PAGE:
Future gravity telescope – how to see exoplanets? | Urania

Futuristic technology developed by scientists at Stanford is expected to enable a whole new class of astronomical imaging – far more advanced and precise than ever before.

Since the discovery of the first exoplanet by Professor Wolszczan (in 1992!), scientists have already identified more than 5,000 globes orbiting other stars. However, usually when astronomers detect a new exoplanet, we don’t really learn much about it. We know then (and at best) that such a planet exists, we know some of its characteristic features, but the rest remains a mystery. The other planets are just too far away and too small to capture clearly, just like the planets in our system.

To circumvent these physical limitations of telescopes, astrophysicists at Stanford University have developed a new imaging technique that, if successfully implemented, would be about 1,000 times more sensitive than the best methods currently in use. Using the well-known gravitational lensing, i.e. the effect of space-time distortion by strong gravitational fields, we could skillfully manipulate this phenomenon in order to obtain much more accurate images of objects. distant.

The gravitational lens was confirmed experimentally in 1919 during the solar eclipse. When the moon temporarily obscured the solar disk, scientists were able to see stars close to the sun, but this time slightly offset from their well-known positions in the sky. When we observe the stars at night, they are naturally far from the sun, and therefore its strong gravity does not bend their light relative to the terrestrial observer. Solar eclipses are therefore a unique opportunity to perceive and measure such changes. In 1919, it was unequivocal proof that gravity can bend light, but also the first observational proof of relativity.

Later in 1979, Professor Von Eshleman published a detailed description of how astronomers and spacecraft can practice gravitational lensing of the Sun. However, it was only after almost a hundred years, in 2020, that this imaging technique was well studied for possible observations of distant planets. Slava Turyshev from the California Institute of Technology presented a method in which a space telescope could recreate a clear image of a distant exoplanet. However, it was already known then that this required a lot of rocket fuel and … time.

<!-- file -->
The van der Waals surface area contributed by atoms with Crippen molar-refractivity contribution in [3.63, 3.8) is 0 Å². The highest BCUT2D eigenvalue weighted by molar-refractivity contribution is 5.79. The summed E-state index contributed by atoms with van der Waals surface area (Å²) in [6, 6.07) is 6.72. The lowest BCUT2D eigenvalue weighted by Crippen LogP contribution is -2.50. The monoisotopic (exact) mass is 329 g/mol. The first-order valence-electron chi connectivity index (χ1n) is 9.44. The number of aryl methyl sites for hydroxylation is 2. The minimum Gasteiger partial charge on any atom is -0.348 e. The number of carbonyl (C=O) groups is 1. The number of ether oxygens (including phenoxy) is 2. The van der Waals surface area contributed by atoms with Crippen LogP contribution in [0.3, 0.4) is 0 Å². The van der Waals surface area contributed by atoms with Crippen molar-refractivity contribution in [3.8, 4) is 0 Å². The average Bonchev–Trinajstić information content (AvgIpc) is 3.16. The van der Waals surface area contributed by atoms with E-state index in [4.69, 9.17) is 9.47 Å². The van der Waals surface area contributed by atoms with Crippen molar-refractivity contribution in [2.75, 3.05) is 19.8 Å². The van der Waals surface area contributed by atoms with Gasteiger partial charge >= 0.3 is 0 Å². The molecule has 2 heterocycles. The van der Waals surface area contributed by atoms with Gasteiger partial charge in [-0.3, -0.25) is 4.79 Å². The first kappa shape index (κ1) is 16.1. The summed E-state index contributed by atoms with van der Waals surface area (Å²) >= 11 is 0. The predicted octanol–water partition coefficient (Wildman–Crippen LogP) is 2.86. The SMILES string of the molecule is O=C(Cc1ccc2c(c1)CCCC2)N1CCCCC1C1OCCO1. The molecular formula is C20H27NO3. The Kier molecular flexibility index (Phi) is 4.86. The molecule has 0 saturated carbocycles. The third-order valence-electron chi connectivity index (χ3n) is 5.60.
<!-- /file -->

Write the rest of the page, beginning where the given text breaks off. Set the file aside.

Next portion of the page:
Now, in new work published in The Astrophysical Journal, Stanford scientists describe their own way of using the Sun’s gravitational lens to peek at planets outside the solar system. By aligning the telescope, the Sun and the exoplanet with the Sun at the center, it is theoretically possible to use the Sun’s gravitational field to magnify the image of such an exoplanet many times over. So, like a magnifying glass whose curved surface deflects light rays, a gravitational lens would strongly bend space-time, allowing precise images of distant planets.

The goal is to obtain images of exoplanets with the quality of photographs of the planets of our system. The team hopes the new technology can, for example, take a clear “image” of a planet about 100 light-years away. According to the authors of the study, it would be more or less as clear as a photo of the Earth taken by the Apollo 8 mission.

Earthrise – An image of the Earth emerging from behind the moon’s horizon taken on December 24, 1968 during the Apollo 8 mission. Source: NASA/Bill Anders